Our eyes play a vital role in building an appetite – which is something of a second nature to Chef Yann Bernard Lejard, writes Petty Elliott.

Remember the last time you were entranced by the presentation of a meal? All too often the trigger to try any restaurant is the pleasing arrangement of the food on offer.  Yes, before anything else, we eat with our eyes. Some Top Chefs have built reputations from a ‘mind over mouth’ approach cleverly confusing and surprising their dinner guests. Heston Blumenthal is a famous case in point whether with his legendary bacon and egg ice cream with earl grey jelly, or a fruit platter that is, in fact, cheese.

And so it was with the recent return visit by Chef Yann Bernard Lejard, welcomed back to The Ritz-Carlton Jakarta, Pacific Place for a third year to present a wine-paired celebration dinner with infusing with Dilma tea in his cooking and to host a Pop-up Restaurant at the Ritz-Carlton Ballroom in conjunction with Bazaar Art Jakarta 2017.

YBL, to use his initials, has made a specialty out of vivid colours in splashes, polka dots or brush strokes on plates to enhance the dining experience. His combination of painting and eating makes a meal as much a work of art, but so much more. 

It was a fine afternoon when I met chef Yann Bernard Lejard at the hotel lounge. A Parisian, he has made Bahrain his home over the last 7 years, working with the Ritz Carlton group. His culinary journey started back in childhood in France and ultimately took him to several Michelin-starred restaurants across Europe.  Working with Alain Ducasse at Plaza Athenée in Paris, Yann became a Finalist of the Taittinger Culinary Grand Prix Awards in Switzerland. Despite this first class track record, he remains humble, “I don’t see myself as a chef, nor an artist. Only as a human being” he says. During our meeting and on the night of the special dinner it became clear that titles meant nothing to him.  It is his passion to challenge and entertain his guests, with an outstanding combination of the visual, textual and tasteful that shines through. 

“I was very frustrated in my journey as a chef. I didn’t want only to cook. I wanted and needed more.” He explains, “The way I present my food is my self-expression and my emotion. I want to give more to those who are enjoying my food.  Taste is equally important in my cooking, of course,” says Yann seriously. He acknowledges the influence of Italian-German chef Heinz Winkler, the youngest ever to receive the coveted 3 Michelin stars. “Heinz taught me the importance of balance in taste. But there is no one teaching me how to involved in my self-expression and my emotions toward good food” he adds.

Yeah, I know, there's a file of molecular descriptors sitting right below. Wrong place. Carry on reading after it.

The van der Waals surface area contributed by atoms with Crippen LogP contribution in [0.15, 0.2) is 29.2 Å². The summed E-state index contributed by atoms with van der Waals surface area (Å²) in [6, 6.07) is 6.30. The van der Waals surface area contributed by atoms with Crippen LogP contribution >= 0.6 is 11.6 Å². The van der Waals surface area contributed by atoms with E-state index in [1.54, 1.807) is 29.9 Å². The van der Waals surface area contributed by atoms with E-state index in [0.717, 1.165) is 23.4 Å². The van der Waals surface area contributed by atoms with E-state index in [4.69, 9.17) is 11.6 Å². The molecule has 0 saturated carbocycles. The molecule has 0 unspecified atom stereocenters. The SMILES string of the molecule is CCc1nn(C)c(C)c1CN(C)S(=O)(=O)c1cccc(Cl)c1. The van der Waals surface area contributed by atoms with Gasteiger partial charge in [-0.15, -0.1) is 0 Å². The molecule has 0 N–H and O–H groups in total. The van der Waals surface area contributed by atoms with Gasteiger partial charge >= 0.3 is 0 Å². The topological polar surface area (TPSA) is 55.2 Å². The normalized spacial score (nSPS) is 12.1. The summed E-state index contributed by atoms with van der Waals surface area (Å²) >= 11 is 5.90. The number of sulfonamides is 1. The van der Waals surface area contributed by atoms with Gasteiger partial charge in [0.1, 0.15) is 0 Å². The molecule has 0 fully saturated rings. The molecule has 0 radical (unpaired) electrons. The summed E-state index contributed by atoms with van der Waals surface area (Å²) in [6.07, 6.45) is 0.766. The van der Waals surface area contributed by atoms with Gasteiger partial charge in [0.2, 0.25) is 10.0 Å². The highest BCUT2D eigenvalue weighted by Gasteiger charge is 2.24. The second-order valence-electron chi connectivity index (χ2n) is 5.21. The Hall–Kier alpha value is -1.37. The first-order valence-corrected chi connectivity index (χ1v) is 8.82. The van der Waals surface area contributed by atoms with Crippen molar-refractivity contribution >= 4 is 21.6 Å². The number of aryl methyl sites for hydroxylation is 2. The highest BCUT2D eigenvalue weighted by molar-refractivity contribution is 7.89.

Yann’s style of cooking is perhaps best described as fusion, modern and evolving. “I can’t deny I am French. I am using French cooking techniques but the flavours are influenced from the many countries in which I have travelled or lived.” He enjoys Bahrain and admits local food culture and an array of spices has has some influence in his cooking. Artistry is a recurring theme with YBL, a big fan of calligraphy. “My work is about perception, improvisation and to impress people, not only to cook,” he smiles.

He more than kept his word with an impressive dinner in collaboration with Dilmah’s Silver Jubilee Gourmet. Every dish used speciality teas to create beautiful, yet delicate flavours. The big surprise that was Yann’s embracing of several Indonesian ingredients incorporated with traditional French style throughout the dinner. A good case in point was the use of local buratta cheese, Belitung Mushroom and of course tropical fruits.

The dinner was certainly not a passive affair with entertainment from some unusual directions. For something totally different, breaking all the traditional rules, Yann invited all 50 diners to leave their seats and move to the kitchen to see how he prepared the dessert. I am sure it was a ‘first’ for most of the guests that night.

His lively presence is always a feature of any evening, regaling his audience with stories of past favourite foods cooked by both his grandmother and mother and memories of growing up in France.

He describes the humble spoon as his favourite cooking equipment, using it like an artist uses a brush to mix and create the colours and shapes that make his dishes so different. An evening with YBL is indeed one to remember.

Petty Elliott

Petty Elliott

Petty Pandean Elliott’s fascination for food and cookery goes back over 13 years when she began holding modern Indonesian cooking classes for her friends in the UK. Petty participated in the BBC Masterchef competition in 2001. In Jakarta, she has been an active food writer for the past 10 years and thus far has published 2 cookery books. She regularly collaborates with leading hotels and restaurants to promote modern Indonesian food paired with wine and local cooking ingredients.